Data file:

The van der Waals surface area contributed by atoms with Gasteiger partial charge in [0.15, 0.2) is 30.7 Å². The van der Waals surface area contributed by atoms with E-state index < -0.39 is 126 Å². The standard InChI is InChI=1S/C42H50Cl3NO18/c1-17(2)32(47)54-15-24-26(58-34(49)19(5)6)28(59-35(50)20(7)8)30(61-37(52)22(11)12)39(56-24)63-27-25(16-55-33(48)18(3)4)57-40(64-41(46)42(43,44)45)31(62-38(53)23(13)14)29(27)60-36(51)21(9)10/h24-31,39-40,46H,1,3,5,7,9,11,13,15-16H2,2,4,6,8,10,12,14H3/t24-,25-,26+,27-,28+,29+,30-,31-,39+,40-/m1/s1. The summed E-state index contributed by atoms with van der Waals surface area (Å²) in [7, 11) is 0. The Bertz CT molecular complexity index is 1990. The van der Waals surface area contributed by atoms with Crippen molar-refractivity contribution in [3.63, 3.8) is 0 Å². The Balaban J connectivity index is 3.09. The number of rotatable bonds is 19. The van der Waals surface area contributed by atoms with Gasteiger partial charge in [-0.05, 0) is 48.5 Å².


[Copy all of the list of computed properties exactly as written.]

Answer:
The van der Waals surface area contributed by atoms with Gasteiger partial charge in [0.15, 0.2) is 30.7 Å². The van der Waals surface area contributed by atoms with E-state index < -0.39 is 126 Å². The standard InChI is InChI=1S/C42H50Cl3NO18/c1-17(2)32(47)54-15-24-26(58-34(49)19(5)6)28(59-35(50)20(7)8)30(61-37(52)22(11)12)39(56-24)63-27-25(16-55-33(48)18(3)4)57-40(64-41(46)42(43,44)45)31(62-38(53)23(13)14)29(27)60-36(51)21(9)10/h24-31,39-40,46H,1,3,5,7,9,11,13,15-16H2,2,4,6,8,10,12,14H3/t24-,25-,26+,27-,28+,29+,30-,31-,39+,40-/m1/s1. The summed E-state index contributed by atoms with van der Waals surface area (Å²) in [7, 11) is 0. The Bertz CT molecular complexity index is 1990. The van der Waals surface area contributed by atoms with Crippen molar-refractivity contribution in [3.63, 3.8) is 0 Å². The Balaban J connectivity index is 3.09. The number of rotatable bonds is 19. The van der Waals surface area contributed by atoms with Gasteiger partial charge in [-0.05, 0) is 48.5 Å².